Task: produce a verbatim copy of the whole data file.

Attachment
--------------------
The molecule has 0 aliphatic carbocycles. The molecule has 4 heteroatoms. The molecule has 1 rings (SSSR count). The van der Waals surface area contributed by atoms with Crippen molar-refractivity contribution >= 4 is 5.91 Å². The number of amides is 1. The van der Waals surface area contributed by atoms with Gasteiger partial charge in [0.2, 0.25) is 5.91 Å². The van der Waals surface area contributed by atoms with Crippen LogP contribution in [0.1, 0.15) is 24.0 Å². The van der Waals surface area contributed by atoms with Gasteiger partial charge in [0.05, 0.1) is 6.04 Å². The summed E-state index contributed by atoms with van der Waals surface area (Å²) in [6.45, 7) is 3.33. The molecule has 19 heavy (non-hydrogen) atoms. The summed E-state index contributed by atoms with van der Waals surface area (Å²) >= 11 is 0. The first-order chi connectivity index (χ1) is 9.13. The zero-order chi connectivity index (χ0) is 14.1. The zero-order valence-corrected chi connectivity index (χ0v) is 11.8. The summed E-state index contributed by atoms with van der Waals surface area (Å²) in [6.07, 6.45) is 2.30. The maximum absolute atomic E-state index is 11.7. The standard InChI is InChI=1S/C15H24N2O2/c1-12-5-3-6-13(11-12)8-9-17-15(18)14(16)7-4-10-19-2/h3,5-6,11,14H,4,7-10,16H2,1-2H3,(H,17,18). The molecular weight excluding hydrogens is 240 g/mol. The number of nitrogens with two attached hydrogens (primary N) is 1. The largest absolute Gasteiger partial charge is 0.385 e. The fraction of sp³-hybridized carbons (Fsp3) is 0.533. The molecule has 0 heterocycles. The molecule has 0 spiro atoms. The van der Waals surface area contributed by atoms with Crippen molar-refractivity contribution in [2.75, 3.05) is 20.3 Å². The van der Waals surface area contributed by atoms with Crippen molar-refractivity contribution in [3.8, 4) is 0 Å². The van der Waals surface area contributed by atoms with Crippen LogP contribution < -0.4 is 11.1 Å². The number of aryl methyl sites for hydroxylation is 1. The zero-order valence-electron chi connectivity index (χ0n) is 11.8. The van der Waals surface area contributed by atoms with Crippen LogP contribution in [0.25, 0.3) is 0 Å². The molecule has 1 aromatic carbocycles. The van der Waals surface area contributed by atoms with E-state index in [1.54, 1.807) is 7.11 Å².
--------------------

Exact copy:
The molecule has 0 aliphatic carbocycles. The molecule has 4 heteroatoms. The molecule has 1 rings (SSSR count). The van der Waals surface area contributed by atoms with Crippen molar-refractivity contribution >= 4 is 5.91 Å². The number of amides is 1. The van der Waals surface area contributed by atoms with Gasteiger partial charge in [0.2, 0.25) is 5.91 Å². The van der Waals surface area contributed by atoms with Crippen LogP contribution in [0.1, 0.15) is 24.0 Å². The van der Waals surface area contributed by atoms with Gasteiger partial charge in [0.05, 0.1) is 6.04 Å². The summed E-state index contributed by atoms with van der Waals surface area (Å²) in [6.45, 7) is 3.33. The molecule has 19 heavy (non-hydrogen) atoms. The summed E-state index contributed by atoms with van der Waals surface area (Å²) >= 11 is 0. The first-order chi connectivity index (χ1) is 9.13. The zero-order chi connectivity index (χ0) is 14.1. The zero-order valence-corrected chi connectivity index (χ0v) is 11.8. The summed E-state index contributed by atoms with van der Waals surface area (Å²) in [6.07, 6.45) is 2.30. The maximum absolute atomic E-state index is 11.7. The standard InChI is InChI=1S/C15H24N2O2/c1-12-5-3-6-13(11-12)8-9-17-15(18)14(16)7-4-10-19-2/h3,5-6,11,14H,4,7-10,16H2,1-2H3,(H,17,18). The molecular weight excluding hydrogens is 240 g/mol. The number of nitrogens with two attached hydrogens (primary N) is 1. The largest absolute Gasteiger partial charge is 0.385 e. The fraction of sp³-hybridized carbons (Fsp3) is 0.533. The molecule has 0 heterocycles. The molecule has 0 spiro atoms. The van der Waals surface area contributed by atoms with Crippen molar-refractivity contribution in [2.75, 3.05) is 20.3 Å². The van der Waals surface area contributed by atoms with Crippen molar-refractivity contribution in [3.8, 4) is 0 Å². The van der Waals surface area contributed by atoms with Crippen LogP contribution < -0.4 is 11.1 Å². The number of aryl methyl sites for hydroxylation is 1. The zero-order valence-electron chi connectivity index (χ0n) is 11.8. The van der Waals surface area contributed by atoms with Crippen LogP contribution in [0.25, 0.3) is 0 Å². The molecule has 1 aromatic carbocycles. The van der Waals surface area contributed by atoms with E-state index in [1.54, 1.807) is 7.11 Å².